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Mr. Stephen O'Brien: To ask the Secretary of State for Health where each burns unit in England is located; and how many (a) adults and (b) children with each category of burn each unit treated in each of the last three years. 
Bob Spink: To ask the Secretary of State for Health if he will provide patients receiving treatment for cancers with (a) dental and (b) eye care fee exemptions; and if he will make a statement. 
Patients do not have to pay for NHS dental treatment if they receive treatment from a hospital dentist as an in-patient or attend as a hospital dental service outpatient, although they may have to pay for any dentures or bridges supplied. Children, pregnant and nursing mothers, adults on certain income-related benefits, and adults who qualify for full assistance under the NHS low income scheme may also receive free treatment if attending an NHS primary care dentist.
No NHS charges apply to patients attending a hospital eye department for the investigation or management of an eye condition. In addition, free NHS sight tests are available from primary care optometrists to a wide range of patients. These include children, people aged 60 and over, people with glaucoma or diabetes or who are at risk of glaucoma, people registered as sight-impaired or blind or who need complex lenses, and adults on certain income-related benefits or who qualify for full assistance under the NHS low income scheme. Private sight tests are widely available for other adults not eligible for an NHS sight test.
Sandra Gidley: To ask the Secretary of State for Health what estimate has been made of the number of cardiovascular screening checks undertaken by each primary care trust since 1 April 2009; and if he will make a statement. 
Mr. Stephen O'Brien: To ask the Secretary of State for Health pursuant to the Government's response to the royal commission on long term care, Cm 4818-II, page 8, in which years the Government's investment would fund the cost of the Royal Commission's recommendation; what research his Department has commissioned to ascertain how much money goes to supporting older people in residential homes; and what recent estimates he has made of the average annual cost to his Department of supporting older people in residential care. 
Phil Hope: The Government accepted each of the royal commission on long term care's recommendations except the recommendation to provide free personal care. Making personal care free for everyone carries a very substantial cost: the estimated cost is some £1.5 billion in 2003-04 rising to £2.65 billion in 2010-11.
The NHS Information Centre for health and social care publishes annually data on councils' expenditure on residential care for older people. The latest data are £4,740 million gross or £3,340 million net of user charges for 2007-08.
The Department commissioned the Personal Social Services Research Unit (PSSRU) at the London School of Economics to make projections of expenditure on long-term care for older people in England. In a joint study with the Universities of Essex and Birmingham, funded by the Nuffield Foundation, they estimated that the introduction of free personal care could cost between £1.3 billion and £1.8 billion or more in 2002-PSSRU Research Summary 40, available at:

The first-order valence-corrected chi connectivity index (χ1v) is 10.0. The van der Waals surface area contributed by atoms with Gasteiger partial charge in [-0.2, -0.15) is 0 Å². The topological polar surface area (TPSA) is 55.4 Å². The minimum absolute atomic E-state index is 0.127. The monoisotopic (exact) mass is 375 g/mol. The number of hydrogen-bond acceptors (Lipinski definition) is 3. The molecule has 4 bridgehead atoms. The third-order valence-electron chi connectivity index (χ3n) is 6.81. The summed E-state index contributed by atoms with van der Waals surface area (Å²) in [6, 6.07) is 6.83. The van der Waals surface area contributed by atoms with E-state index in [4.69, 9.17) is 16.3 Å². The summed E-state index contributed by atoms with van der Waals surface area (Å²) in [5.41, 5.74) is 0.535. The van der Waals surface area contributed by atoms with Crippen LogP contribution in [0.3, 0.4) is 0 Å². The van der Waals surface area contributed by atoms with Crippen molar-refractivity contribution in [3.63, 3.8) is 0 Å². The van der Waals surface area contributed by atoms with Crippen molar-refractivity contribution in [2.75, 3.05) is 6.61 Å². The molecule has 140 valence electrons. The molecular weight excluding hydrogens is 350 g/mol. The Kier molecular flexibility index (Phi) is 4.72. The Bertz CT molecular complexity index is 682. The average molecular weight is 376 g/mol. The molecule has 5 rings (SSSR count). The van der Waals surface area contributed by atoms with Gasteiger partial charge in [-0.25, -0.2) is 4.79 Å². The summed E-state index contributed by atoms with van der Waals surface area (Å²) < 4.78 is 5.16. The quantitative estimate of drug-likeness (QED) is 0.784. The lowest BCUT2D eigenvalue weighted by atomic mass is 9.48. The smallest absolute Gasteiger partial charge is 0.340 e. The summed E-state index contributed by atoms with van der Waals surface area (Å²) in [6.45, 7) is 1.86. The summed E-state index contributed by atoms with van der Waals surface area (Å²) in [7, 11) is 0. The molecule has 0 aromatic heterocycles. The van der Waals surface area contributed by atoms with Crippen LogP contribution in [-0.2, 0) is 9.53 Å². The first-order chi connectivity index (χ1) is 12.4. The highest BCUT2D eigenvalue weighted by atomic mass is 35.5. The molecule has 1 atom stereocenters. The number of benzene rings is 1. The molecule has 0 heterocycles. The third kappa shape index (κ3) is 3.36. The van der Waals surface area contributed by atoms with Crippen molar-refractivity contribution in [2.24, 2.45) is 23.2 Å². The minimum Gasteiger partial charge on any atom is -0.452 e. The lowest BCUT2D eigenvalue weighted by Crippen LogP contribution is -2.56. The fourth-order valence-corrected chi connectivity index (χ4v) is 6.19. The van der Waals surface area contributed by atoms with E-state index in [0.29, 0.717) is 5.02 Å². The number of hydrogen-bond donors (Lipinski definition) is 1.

Norman Lamb: To ask the Secretary of State for Health what the median quality rating for (a) local authority provision, (b) voluntary provision, (c) private provision and (d) NHS provision of residential care home placements for adults aged under 65 years with learning disabilities in each (i) region and (ii) local authority area was in each of the last five years. 
Phil Hope: The quality or "star" rating system for social care providers was introduced by the then regulator of social care, the Commission for Social Care Inspection (CSCI) in May 2008. For this reason, the information requested is not available for each of the last five years.
Information on average quality ratings of care homes for younger adults with provision for people with learning disabilities, as at 8 August 2008 and 28 July 2009, has been provided by the Care Quality Commission (CQC), which took over the responsibilities of CSCI on 1 April 2009. This information has been placed in the Library.
Mr. Stephen O'Brien: To ask the Secretary of State for Health what plans he has to enable carers to (a) attend general practitioner consultations with those for who they care and (b) speak to general practitioners on behalf of such persons. 
Phil Hope: The Government have no current plans to change the arrangements for carers attending general practitioner (GP) consultations with, or speaking to GPs on behalf of, those for whom they care.
The Mental Capacity Act 2005 enshrines in statute a presumption that every adult has the capacity to make his or her own decisions. It is for individuals with capacity, who have carers, to decide whether they want their carer to attend a GP consultation or to speak to a GP on their behalf.
Where a person does not have capacity to make such a decision, the Mental Capacity Act will come into effect. Those caring for the person may need to attend the GP consultation and/or speak to the GP on behalf of the person lacking capacity. Where they do so, the GP has no new obligation to share confidential information with the carer so will need to exercise his or her judgment as to what information they need to share if any about the health care needs of the person they are caring for.
Phil Hope: Through the national awareness and early diagnosis initiative, we are making the public and health care professionals more aware of the signs and symptoms of cancer, including cervical cancer and encouraging those who may have symptoms to seek advice earlier. We have allocated £5 million to the national health service to support cancer networks and primary care trusts in implementing services that will improve awareness of cancers and promote early diagnosis.
A national audit in primary care of all patients diagnosed with cancer is being undertaken in collaboration with the Royal College of Practitioners and the National Patient Safety Agency. Findings from the audit will be used to make decisions about how best to provide more support to general practitioners and other primary care professionals to ensure early diagnosis of cancer.
We have set up a working group to produce a new guideline to assist general practitioners in the management of young women who present in primary care with gynaecological symptoms. The aim is to issue the guideline before the end of the year.
We are also preparing key messages on cervical cancer for members of the public. The first draft is currently being reviewed by an expert group of stakeholders, and our plans are to launch these before the end of the year. These will go on to NHS Choices and stakeholder websites, and stakeholders will be encouraged to use them in a variety of ways to raise awareness.